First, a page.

Many in the animal protection community contend that the gorilla didn’t pose a real threat to the boy, and are questioning if zoo staff did enough to try to separate Harambe from the child. Others are blaming the boy’s mother for not properly supervising him.

Gruen writes:

For me, the real question is not who to blame, but why anyone was in a situation in which they had to make a choice between the life of a human child and the life of an endangered teenage gorilla in the first place. Keeping wild animals in captivity is fraught with problems. This tragic choice arose only because we keep animals in zoos.

Though killing is less common at U.S. zoos compared with the regular practice of “culling” at European ones, zoos are nonetheless places that cause death. Harambe’s life was cut short intentionally and directly, but for many zoo animals, simply being in captivity shortens their lives. We know this is true for whales in SeaWorld. Elephants, too, die prematurely in zoos. So why have zoos?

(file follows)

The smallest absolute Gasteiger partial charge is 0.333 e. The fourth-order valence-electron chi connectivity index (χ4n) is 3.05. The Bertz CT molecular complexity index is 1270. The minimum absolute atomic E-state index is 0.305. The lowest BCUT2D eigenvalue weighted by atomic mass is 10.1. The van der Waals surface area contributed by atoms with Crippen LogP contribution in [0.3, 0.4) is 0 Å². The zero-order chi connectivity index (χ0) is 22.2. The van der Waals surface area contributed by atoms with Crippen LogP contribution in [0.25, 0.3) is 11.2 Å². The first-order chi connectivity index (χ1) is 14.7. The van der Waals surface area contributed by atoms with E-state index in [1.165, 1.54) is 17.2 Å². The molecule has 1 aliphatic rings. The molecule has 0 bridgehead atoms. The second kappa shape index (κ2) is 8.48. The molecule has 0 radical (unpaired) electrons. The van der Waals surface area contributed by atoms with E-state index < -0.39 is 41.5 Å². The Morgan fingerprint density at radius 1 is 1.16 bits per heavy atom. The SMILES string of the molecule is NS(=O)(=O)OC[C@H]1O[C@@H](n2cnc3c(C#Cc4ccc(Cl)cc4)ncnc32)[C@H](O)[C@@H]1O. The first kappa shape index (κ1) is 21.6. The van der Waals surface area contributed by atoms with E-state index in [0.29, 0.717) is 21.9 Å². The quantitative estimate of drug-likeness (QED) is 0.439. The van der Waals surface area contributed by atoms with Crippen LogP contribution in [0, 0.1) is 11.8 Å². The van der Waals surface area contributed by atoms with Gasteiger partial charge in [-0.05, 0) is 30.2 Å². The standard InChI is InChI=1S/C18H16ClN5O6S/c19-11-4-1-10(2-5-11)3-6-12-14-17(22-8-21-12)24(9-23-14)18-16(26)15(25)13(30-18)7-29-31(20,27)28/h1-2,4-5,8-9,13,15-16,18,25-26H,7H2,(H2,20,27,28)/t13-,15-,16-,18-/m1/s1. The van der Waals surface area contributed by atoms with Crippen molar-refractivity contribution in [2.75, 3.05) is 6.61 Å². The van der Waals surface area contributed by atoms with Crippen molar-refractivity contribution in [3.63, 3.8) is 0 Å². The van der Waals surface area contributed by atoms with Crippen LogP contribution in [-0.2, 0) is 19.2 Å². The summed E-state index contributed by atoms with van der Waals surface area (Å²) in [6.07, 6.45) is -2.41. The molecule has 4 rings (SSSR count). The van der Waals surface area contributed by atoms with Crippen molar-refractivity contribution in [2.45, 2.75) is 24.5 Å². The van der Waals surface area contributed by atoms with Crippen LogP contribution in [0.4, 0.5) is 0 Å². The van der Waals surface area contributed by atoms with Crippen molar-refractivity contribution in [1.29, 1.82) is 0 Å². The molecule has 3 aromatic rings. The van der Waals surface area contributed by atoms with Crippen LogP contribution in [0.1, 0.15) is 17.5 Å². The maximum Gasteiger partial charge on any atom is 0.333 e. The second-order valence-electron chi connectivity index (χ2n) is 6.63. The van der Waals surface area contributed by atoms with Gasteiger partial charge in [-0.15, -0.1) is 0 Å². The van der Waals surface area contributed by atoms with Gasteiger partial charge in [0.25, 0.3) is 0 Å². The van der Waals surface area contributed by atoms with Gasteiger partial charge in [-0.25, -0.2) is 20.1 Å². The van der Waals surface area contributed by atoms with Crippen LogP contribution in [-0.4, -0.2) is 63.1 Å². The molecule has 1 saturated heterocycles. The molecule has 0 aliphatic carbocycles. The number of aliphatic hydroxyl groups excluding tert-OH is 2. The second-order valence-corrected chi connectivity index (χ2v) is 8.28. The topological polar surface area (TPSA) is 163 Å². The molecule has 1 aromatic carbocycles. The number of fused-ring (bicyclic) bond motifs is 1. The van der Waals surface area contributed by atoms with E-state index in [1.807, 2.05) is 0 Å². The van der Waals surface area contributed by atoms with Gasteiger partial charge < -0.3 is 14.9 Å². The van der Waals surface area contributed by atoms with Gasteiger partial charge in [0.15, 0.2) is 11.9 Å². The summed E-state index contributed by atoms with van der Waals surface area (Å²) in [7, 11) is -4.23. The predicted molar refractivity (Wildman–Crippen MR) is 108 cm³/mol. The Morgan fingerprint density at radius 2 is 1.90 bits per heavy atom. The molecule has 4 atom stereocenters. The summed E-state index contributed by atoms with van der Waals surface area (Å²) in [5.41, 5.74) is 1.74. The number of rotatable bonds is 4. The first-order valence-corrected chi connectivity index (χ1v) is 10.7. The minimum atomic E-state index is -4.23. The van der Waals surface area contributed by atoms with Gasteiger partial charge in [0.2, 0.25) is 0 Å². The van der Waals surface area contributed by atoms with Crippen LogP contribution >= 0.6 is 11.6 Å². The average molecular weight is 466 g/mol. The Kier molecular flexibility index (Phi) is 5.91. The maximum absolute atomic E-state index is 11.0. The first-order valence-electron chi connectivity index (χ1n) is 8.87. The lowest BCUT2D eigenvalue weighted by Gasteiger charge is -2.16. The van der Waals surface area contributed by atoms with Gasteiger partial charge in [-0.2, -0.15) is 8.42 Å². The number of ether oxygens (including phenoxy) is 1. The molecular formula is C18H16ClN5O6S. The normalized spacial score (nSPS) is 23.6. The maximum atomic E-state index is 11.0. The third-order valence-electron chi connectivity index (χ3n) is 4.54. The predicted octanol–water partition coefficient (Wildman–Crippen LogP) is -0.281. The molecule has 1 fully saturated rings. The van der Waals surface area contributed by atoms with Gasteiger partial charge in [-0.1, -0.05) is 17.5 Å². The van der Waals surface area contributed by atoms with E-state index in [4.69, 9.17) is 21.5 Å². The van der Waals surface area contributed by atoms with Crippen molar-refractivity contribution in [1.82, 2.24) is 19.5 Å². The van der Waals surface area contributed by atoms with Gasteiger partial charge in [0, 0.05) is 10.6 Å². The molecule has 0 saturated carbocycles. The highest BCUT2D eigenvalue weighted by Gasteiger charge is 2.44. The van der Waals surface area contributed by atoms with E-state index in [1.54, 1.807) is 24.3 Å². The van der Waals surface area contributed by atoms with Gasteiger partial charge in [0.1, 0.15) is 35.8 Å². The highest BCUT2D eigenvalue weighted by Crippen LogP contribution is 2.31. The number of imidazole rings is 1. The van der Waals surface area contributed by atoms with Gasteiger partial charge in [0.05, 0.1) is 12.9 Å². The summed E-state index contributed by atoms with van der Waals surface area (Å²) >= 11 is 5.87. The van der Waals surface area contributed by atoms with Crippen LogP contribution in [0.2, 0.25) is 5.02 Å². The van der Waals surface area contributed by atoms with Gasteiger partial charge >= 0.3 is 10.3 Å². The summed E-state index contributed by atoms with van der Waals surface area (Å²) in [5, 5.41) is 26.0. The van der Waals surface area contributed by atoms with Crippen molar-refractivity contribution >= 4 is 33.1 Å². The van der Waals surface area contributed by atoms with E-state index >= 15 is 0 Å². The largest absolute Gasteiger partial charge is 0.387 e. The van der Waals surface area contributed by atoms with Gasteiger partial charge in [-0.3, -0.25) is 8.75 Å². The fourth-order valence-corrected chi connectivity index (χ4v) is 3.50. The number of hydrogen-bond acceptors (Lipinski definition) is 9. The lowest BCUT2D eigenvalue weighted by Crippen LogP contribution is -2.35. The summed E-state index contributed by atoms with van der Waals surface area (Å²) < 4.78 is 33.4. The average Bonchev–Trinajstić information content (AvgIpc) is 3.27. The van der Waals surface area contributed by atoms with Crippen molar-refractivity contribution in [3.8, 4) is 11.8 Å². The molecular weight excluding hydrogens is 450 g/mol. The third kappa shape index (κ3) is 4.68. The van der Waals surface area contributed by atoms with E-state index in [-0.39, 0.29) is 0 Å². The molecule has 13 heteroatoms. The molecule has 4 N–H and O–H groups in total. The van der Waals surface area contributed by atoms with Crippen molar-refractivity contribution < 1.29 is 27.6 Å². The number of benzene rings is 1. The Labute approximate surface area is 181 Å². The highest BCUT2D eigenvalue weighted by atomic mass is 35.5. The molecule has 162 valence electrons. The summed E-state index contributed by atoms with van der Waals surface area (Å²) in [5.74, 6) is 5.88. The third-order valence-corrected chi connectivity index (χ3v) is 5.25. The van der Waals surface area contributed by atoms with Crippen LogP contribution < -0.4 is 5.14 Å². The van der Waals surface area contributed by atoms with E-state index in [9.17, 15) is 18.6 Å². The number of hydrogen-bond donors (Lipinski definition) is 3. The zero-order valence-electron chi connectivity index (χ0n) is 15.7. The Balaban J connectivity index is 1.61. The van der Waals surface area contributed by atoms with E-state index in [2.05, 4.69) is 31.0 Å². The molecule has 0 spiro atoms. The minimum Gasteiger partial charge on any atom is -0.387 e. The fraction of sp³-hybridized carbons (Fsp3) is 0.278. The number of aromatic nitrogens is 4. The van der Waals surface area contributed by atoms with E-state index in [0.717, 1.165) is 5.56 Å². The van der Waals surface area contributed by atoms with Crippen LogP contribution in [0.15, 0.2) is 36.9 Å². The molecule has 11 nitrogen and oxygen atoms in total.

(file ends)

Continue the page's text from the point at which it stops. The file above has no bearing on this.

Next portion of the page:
One of the reasons often given is that zoos protect and conserve endangered wild animals. A few zoos do fund conservation efforts — the Cincinnati Zoo is one of them. These efforts are laudable, and I would hope that in light of the tragedy the Cincinnati Zoo will spend more to help protect lowland gorillas. Their habitat, as is true for so many wild animals, is under threat.

But captive animals, especially large mammals born in captivity, like Harambe, cannot be “returned to the wild.” These sensitive, smart, long-lived gorillas are destined to remain confined, never to experience the freedom of the wild. They are, at best, symbols meant to represent their wild counterparts. But these symbols are distortions, created in an effort to amuse zoo-goers. Zoos warp our understanding of these wonderful beings and perpetuate the notion that they are here for our purposes.